New Jersey Police departments claim they can see and smell everything. Using skills usually reserved for a Marvel superhero, law enforcement routinely claims they can see drugs through a closed container, smell marijuana through a brick house miles away, or detect the odor of marijuana from a vaporizer pen used solely for cigarettes.
If you have been the victim of a superman cop stop, whereby plain smell or plain view was the basis for the search and subsequent seizure of contraband on your person, seasoned criminal defense attorneys can help.
One of the most used exceptions to the warrant requirement is the plain view exception. In New Jersey, the plain view exception to warrant requirement rule can be applied to four different sensory perceptions including view, smell, sound, and touch. The plain view doctrine is used in cases involving guns and drugs routinely, but there are requirements that need to be fulfilled for the exception to be deemed reasonable.
There are three requirements that a search using the plain view exception must show to prove its legality:
1) The officer involved in the search must have the right to be where they are when they perceive the existence of evidence.
2) The timeliness and intent of the original search must be reasonable in duration and nature.
3) The item perceived to be evidence or contraband must be immediately apparent. An officer must recognize the evidence or contraband in a reasonable amount of time.
Questions that are often raised in these cases are:
· Did the police know in advance location of the evidence discovered in plain view?
· Did the police intend to seize the evidence discovered in plain view? The discovery of the evidence or contraband using the plain view exception must be inadvertent.
In plain view cases involving a car search the reasonableness of the search is key. Even if officers have executed a valid motor vehicle stop, their subsequent actions could result in an illegal search.
For instance, police officers in New Jersey are permitted to request a driver to exit the vehicle, but the same rule does not apply for passengers. For police to sustain a search after asking passengers to exit the vehicle, police must point to “specific and articulable facts” that would warrant heightened caution. State v Smith 134 N.J. at 618. If police request that a passenger exit a vehicle, even though there is no danger or heightened caution present, and discover contraband upon the exit of the passenger, the evidence seized by police may be suppressed.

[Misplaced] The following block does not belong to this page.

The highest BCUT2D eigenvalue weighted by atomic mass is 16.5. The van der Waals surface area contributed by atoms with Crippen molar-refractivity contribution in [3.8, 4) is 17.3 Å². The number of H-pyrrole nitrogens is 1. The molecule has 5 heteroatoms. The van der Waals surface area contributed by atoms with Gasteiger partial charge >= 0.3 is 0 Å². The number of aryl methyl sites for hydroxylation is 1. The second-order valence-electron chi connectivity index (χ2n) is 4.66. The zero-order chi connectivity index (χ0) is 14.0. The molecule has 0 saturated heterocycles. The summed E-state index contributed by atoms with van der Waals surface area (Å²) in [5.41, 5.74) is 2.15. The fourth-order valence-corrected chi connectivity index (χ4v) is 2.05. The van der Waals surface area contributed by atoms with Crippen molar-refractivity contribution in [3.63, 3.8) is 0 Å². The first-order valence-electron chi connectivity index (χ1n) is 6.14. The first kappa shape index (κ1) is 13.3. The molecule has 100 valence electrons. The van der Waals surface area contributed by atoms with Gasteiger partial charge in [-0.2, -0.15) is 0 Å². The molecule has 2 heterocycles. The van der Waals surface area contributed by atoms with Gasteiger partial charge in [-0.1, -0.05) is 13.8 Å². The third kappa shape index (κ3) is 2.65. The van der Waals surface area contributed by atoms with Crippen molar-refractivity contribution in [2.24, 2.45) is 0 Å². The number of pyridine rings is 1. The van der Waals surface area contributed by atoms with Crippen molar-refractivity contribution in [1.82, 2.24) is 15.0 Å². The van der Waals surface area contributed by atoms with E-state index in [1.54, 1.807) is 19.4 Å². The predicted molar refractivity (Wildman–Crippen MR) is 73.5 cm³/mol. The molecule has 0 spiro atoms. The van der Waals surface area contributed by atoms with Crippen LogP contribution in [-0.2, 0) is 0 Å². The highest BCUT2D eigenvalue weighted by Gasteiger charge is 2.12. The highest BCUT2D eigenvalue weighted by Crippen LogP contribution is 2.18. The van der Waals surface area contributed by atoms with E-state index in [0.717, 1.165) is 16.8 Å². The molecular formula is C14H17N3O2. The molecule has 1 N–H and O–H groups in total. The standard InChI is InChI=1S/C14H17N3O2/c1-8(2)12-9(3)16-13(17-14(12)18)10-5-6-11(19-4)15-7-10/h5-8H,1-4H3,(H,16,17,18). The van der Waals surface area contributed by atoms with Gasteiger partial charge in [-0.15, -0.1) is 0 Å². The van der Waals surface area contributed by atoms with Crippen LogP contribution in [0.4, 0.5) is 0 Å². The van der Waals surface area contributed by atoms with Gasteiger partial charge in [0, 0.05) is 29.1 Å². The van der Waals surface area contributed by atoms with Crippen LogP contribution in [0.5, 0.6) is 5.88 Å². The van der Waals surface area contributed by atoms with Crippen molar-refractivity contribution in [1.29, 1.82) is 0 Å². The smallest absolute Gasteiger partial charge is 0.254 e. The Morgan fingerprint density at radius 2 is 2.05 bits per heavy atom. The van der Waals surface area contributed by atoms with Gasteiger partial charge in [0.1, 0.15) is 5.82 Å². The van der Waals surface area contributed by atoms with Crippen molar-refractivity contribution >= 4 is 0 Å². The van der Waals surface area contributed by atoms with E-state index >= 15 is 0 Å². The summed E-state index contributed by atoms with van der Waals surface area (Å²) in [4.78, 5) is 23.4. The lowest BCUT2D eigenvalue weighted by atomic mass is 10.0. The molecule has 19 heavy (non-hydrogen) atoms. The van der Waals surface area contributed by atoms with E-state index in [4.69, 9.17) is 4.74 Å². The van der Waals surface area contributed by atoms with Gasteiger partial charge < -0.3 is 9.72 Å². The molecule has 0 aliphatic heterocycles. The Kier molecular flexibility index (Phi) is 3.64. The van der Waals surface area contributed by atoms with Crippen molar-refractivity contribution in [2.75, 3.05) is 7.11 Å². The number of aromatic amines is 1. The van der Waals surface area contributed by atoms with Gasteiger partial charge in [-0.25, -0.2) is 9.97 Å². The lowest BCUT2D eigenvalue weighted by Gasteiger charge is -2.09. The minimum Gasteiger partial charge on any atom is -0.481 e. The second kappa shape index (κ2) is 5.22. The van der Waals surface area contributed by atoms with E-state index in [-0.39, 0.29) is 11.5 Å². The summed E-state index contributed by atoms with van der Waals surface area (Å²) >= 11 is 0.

In addition, in motor vehicle stops police must give a driver an opportunity to retrieve his driving credentials before executing a search. Police searching a car for proof of registration or insurance, without providing the driver with the opportunity to do so, will not meet the first requirement of the plain view exception; possessing the right to be present when they observe the evidence.
In State v Padilla 321 N.J. Super 96, reasonableness of plain view was brought in to question when a gun was seized during a motel search. Three officers were sent to a motel after receiving an anonymous call about two people entering the motel with a gun. Upon arrival the officers knocked on the door and were allowed in by the defendant. One officer scanned the room for any evidence or contraband. The officer quickly discovered a gun in plain view and arrested the defendant. The officers were making reasonable observations in the room for a firearm after receiving the anonymous call. The reasonableness in totality of the search is what allowed the search to be upheld under the plain view doctrine.
In State v Taylor 81 N.J. Super 296, a case involving the search of a car, the court suppressed the evidence obtained, stating that the search was unduly intrusive. In the case the officer opened the car door, bent over into the vehicle, and seized an unidentified object from beneath the seat. The seizure of the evidence was deemed unreasonable in the totality of the circumstances and not justified under the plain view doctrine.
The plain view exception to the warrant requirement rule is used in many cases involving drugs and firearms. Recently, four men were arrested in a hotel drug bust in Rochelle Park, New Jersey. Officers observed suspicious activity outside the hotel, and when they approached the men they were given reason to believe there was illegal activity going on. When the officers entered the hotel room they observed a firearm in plain view. They proceeded by arresting the four men on charges of distribution of heroin in the first degree, and possession of a firearm while engaging in criminal activity.
This arrest in Rochelle Park highlights the first and most important aspect of the plain view requirement. The officers must have had a right to be in the hotel room when they made the observation. Did they have that right? Were the observations made outside sufficient to provide them with a warrantless search of the hotel room? Were they able to use their superpowers to see through the door and detect the gun? If not, there is a very good chance the weapon seized was the product of an illegal search and could be suppressed.
The attorneys at Lubiner, Schmidt & Palumbo have extensive experience in search and seizure cases dealing with controlled dangerous substance/drugs and weapons charges as well as a host of other issues. Call for a free consultation to discuss the merits of your case and different potential options to consider. Please call 1-908-709-0500 to speak with one of our associates.